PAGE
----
Compared to 2005, I'd have to say that 2006 had more of its share of some very questionable research. These are the science experiments that make you scratch your head and wonder, just what were they thinking?
I'm sure these kinds of experiments are valuable to somebody. Maybe. Personally, I believe these projects are just an excuse for scientists to goof off.
So, here are some of my favorite Ig Nobel Prize Winners of 2006:
NUTRITION: Wasmia Al-Houty of Kuwait University and Faten Al-Mussalam of the Kuwait Environment Public Authority, for showing that dung beetles are finicky eaters.
REFERENCE: "Dung Preference of the Dung Beetle Scarabaeus cristatus Fab (Coleoptera-Scarabaeidae) from Kuwait," Wasmia Al-Houty and Faten Al-Musalam, Journal of Arid Environments.
Dung beetles are finicky eaters? Yeah right. Um...they eat SHIT!
MATHEMATICS: Nic Svenson and Piers Barnes of the Australian Commonwealth Scientific and Research Organization, for calculating the number of photographs you must take to (almost) ensure that nobody in a group photo will have their eyes closed.
REFERENCE: "Blink-Free Photos, Guaranteed," Velocity, June 2006.
In any group photo, there's always going to be at least one moron that closes his eyes. And usually I'm the moron. By the way, they found that in general, if you take half the number of people, that's how many shots it'll take to get a blink-less photograph.
LITERATURE: Daniel Oppenheimer of Princeton University for his report "Consequences of Erudite Vernacular Utilized Irrespective of Necessity: Problems with Using Long Words Needlessly."
REFERENCE: "Consequences of Erudite Vernacular Utilized Irrespective of Necessity: Problems with Using Long Words Needlessly," Daniel M. Oppenheimer, Applied Cognitive Psychology.
So the manifestation of this verbal masterbation simply showed how the constipationary use of erectile words will often mis-vibrate even the most scholastical impersonators.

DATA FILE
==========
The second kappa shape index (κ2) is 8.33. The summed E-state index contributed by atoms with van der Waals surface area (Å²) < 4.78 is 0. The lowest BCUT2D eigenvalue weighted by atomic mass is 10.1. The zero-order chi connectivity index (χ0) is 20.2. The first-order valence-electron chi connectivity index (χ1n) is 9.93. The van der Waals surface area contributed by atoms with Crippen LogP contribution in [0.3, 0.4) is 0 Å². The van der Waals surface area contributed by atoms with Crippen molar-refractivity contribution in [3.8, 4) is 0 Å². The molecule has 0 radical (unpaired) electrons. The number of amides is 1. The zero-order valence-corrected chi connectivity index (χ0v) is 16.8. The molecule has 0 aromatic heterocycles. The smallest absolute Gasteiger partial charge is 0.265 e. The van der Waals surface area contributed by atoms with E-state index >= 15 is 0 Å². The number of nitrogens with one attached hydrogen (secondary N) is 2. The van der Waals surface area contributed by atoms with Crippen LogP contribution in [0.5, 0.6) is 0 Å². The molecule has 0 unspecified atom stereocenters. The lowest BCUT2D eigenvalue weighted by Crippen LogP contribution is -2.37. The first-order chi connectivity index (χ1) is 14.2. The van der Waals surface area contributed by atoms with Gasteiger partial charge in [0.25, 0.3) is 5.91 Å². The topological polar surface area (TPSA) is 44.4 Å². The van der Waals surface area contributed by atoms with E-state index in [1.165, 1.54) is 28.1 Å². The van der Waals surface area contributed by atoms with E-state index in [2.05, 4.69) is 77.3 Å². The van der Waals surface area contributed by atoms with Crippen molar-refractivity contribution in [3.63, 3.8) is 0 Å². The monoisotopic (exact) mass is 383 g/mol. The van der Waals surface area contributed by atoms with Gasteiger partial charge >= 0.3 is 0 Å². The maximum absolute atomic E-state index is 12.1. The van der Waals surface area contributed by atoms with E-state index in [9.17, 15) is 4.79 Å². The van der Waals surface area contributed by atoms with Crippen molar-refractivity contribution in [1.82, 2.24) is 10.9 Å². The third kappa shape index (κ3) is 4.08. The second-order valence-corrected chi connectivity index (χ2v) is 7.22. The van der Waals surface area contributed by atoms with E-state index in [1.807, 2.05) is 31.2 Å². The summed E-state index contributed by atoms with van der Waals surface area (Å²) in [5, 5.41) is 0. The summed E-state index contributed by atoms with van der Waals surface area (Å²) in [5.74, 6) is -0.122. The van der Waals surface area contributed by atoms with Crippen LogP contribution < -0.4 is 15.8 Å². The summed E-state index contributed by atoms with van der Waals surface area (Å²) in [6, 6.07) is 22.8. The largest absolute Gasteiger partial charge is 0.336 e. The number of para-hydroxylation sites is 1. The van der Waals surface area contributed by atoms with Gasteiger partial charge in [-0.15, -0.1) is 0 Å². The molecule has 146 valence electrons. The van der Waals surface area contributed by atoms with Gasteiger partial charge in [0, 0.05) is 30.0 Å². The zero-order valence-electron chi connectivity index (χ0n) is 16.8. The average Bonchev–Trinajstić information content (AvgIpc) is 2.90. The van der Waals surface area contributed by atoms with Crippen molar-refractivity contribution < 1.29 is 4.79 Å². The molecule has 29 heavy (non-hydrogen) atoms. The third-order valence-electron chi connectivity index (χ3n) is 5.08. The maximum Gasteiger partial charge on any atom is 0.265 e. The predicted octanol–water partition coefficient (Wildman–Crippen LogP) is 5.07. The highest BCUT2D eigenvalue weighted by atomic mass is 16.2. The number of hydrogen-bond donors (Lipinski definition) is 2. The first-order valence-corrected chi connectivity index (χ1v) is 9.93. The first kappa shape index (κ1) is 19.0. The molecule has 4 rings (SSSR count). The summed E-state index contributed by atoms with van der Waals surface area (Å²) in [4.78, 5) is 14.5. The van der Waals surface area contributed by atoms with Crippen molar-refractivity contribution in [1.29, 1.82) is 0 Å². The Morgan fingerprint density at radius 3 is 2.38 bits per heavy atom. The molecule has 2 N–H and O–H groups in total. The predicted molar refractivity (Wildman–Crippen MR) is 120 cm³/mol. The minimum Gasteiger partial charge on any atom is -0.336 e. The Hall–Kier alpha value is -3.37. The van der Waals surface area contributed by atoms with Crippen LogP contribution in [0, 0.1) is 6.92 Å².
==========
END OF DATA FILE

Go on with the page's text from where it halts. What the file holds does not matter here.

"Hey, I ain't no venereal fuddrucker!"
CHEMISTRY: Antonio Mulet, José Javier Benedito and José Bon of the University of Valencia, Spain, and Carmen Rosselló of the University of Illes Balears, in Palma de Mallorca, Spain, for their study "Ultrasonic Velocity in Cheddar Cheese as Affected by Temperature."
REFERENCE: "Ultrasonic Velocity in Cheddar Cheese as Affected by Temperature," Antonio Mulet, José Javier Benedito, José Bon, and Carmen Rosselló, Journal of Food Science.
I had to read that title over and over again. Perhaps this research is valuable whenever you're in a food fight? It's always good to know that frozen cheddar slices make a faster projectile than cubed mozzarella.
ACOUSTICS: D. Lynn Halpern (of Harvard Vanguard Medical Associates, and Brandeis University, and Northwestern University), Randolph Blake (of Vanderbilt University and Northwestern University) and James Hillenbrand (of Western Michigan University and Northwestern University) for conducting experiments to learn why people dislike the sound of fingernails scraping on a blackboard.
REFERENCE: "Psychoacoustics of a Chilling Sound," D. Lynn Halpern, Randolph Blake and James Hillenbrand, Perception and Psychophysics.
This was a study you couldn't pay me enough money to participate in. What did they find? They believe our hatred of fingernails scraping on a blackboard was nearly identical to several types of primates' warning screams. So it's some sort of leftover vestigal reflexive response.
I'm a little skeptical, as most humans quit flinging poop at each other millions of years ago.
MEDICINE: Francis M. Fesmire of the University of Tennessee College of Medicine, for his medical case report,"Termination of Intractable Hiccups with Digital Rectal Massage"; and Majed Odeh, Harry Bassan, and Arie Oliven of Bnai Zion Medical Center, Haifa, Israel, for their subsequent medical case report also titled "Termination of Intractable Hiccups with Digital Rectal Massage."
REFERENCE: "Termination of Intractable Hiccups with Digital Rectal Massage," Francis M. Fesmire, Annals of Emergency Medicine.
What's funnier? Francis massaging test subjects' poop chutes, or the fact that it was published in the Annals of Emergency Medicine?